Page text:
• Vol. 42 No. 10, 527–534
  • 15 October 2013

HIV-Associated Neurocognitive Disorders—An issue of Growing Importance



Introduction: HIV-associated neurocognitive disorders (HAND) comprise a wide spectrum of cognitive, motor, and mood abnormalities prevalent in people living with HIV and AIDS (PLWHAs). This field of HIV medicine has gained renewed prominence in recent years with evidence contending that anti-retroviral agents with increased central nervous system (CNS) penetration may improve neurocognitive outcomes in those affected. This review aims at evaluating the available evidence and postulating further study direction in Singapore.

Materials and Methods: A PubMed search was carried out for original articles and systematic reviews on the subject of HIV-associated neurocognitive disorders, and the results reviewed by the authors.

Results: There is a growing body of evidence that HAND is not uncommon, and the advent of highly active anti-retroviral therapy has increased its prevalence by improving the prognosis of HIV infection, and hence increasing the likelihood of diagnosing of this neurocognitive condition. Screening and diagnosing HAND is important, and requires clinical suspicion as well as validated test batteries for optimal accuracy. The authors recommend strategies for detection in the local context involving stepwise targeted screening. Anti-retroviral agents with good CNS penetration and activity, as well as adjunctive neuro-rehabilitative interventions, may improve the impairments experienced by affected individuals.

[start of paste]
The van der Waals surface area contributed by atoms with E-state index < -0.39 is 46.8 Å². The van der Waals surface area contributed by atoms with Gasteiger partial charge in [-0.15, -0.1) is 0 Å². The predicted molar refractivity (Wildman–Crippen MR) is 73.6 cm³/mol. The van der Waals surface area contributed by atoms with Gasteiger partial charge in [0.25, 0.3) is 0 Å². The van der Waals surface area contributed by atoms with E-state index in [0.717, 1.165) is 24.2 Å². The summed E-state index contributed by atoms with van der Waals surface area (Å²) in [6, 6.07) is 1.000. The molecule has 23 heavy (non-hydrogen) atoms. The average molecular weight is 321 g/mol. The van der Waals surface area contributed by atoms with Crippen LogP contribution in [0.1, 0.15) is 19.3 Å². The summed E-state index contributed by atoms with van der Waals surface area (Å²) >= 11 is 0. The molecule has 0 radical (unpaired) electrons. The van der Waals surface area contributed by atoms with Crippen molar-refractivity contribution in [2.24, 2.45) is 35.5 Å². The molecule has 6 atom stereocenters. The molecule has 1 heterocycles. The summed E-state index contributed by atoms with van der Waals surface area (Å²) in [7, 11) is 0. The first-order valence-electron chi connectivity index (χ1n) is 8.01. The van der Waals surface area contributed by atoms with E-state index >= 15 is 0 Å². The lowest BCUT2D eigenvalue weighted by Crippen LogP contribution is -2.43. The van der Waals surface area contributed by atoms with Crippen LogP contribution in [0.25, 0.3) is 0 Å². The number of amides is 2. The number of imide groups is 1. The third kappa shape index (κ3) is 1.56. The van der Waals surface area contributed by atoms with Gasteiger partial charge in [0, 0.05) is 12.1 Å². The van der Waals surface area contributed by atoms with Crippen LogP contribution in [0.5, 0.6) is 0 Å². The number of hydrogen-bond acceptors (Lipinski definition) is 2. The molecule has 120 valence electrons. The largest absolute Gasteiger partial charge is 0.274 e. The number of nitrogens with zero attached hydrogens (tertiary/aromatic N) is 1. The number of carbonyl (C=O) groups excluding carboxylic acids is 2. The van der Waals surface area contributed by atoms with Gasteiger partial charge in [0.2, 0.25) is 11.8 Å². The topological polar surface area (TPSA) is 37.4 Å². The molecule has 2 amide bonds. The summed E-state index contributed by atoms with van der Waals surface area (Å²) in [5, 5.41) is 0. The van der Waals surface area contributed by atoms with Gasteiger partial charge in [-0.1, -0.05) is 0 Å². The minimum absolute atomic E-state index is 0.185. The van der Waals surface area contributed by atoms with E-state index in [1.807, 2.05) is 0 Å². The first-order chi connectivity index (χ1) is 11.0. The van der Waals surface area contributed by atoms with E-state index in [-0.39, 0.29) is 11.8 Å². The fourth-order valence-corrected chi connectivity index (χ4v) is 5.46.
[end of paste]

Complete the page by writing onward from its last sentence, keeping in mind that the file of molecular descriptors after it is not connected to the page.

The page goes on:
Conclusion: Increased awareness of HAND, with earlier diagnosis and targeted, multi-disciplinary management of this challenging condition, may lead to better all-round outcomes for people living with HIV and AIDS in Singapore.

The spectrum of neurologic and psychiatric pathology in HIV-infected individuals is wide. AIDS-defining central nervous system (CNS) conditions are perhaps more readily recognised, and include opportunistic infections such as toxoplasma encephalitis, cytomegalovirus (CMV) encephalitis and progressive multifocal leukoencephalopathy (PML), as well as malignancies like primary CNS lymphoma.

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